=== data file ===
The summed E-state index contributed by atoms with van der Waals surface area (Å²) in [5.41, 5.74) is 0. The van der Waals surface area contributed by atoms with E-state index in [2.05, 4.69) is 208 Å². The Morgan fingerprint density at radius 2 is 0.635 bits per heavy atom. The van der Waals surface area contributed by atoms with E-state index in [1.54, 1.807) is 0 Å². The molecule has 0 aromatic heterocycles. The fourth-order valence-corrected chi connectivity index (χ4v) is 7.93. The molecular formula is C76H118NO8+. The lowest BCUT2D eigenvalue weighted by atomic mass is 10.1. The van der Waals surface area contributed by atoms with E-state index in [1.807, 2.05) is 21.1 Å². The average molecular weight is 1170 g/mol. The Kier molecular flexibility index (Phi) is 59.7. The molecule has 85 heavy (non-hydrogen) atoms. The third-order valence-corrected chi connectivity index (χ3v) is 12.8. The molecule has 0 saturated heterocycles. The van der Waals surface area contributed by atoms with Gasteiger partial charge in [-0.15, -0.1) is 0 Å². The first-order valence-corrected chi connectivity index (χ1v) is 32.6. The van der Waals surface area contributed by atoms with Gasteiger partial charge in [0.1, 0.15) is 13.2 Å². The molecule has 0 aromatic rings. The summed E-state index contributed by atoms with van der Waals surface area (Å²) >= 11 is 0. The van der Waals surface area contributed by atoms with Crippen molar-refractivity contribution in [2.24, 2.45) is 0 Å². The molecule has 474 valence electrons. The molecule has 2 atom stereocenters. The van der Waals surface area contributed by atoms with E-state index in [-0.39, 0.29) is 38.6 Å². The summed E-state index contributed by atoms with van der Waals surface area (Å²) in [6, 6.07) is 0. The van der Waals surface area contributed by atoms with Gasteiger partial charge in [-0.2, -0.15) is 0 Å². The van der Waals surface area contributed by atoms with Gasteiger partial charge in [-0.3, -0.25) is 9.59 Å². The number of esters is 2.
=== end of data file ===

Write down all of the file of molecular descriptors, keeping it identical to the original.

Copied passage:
The summed E-state index contributed by atoms with van der Waals surface area (Å²) in [5.41, 5.74) is 0. The van der Waals surface area contributed by atoms with E-state index in [2.05, 4.69) is 208 Å². The Morgan fingerprint density at radius 2 is 0.635 bits per heavy atom. The van der Waals surface area contributed by atoms with E-state index in [1.54, 1.807) is 0 Å². The molecule has 0 aromatic heterocycles. The fourth-order valence-corrected chi connectivity index (χ4v) is 7.93. The molecular formula is C76H118NO8+. The lowest BCUT2D eigenvalue weighted by atomic mass is 10.1. The van der Waals surface area contributed by atoms with E-state index in [1.807, 2.05) is 21.1 Å². The average molecular weight is 1170 g/mol. The Kier molecular flexibility index (Phi) is 59.7. The molecule has 85 heavy (non-hydrogen) atoms. The third-order valence-corrected chi connectivity index (χ3v) is 12.8. The molecule has 0 saturated heterocycles. The van der Waals surface area contributed by atoms with Gasteiger partial charge in [-0.15, -0.1) is 0 Å². The first-order valence-corrected chi connectivity index (χ1v) is 32.6. The van der Waals surface area contributed by atoms with Gasteiger partial charge in [0.1, 0.15) is 13.2 Å². The molecule has 0 aromatic rings. The summed E-state index contributed by atoms with van der Waals surface area (Å²) >= 11 is 0. The van der Waals surface area contributed by atoms with Crippen molar-refractivity contribution in [2.24, 2.45) is 0 Å². The molecule has 474 valence electrons. The molecule has 2 atom stereocenters. The van der Waals surface area contributed by atoms with E-state index in [-0.39, 0.29) is 38.6 Å². The summed E-state index contributed by atoms with van der Waals surface area (Å²) in [6, 6.07) is 0. The van der Waals surface area contributed by atoms with Gasteiger partial charge in [-0.2, -0.15) is 0 Å². The van der Waals surface area contributed by atoms with Gasteiger partial charge in [-0.3, -0.25) is 9.59 Å². The number of esters is 2.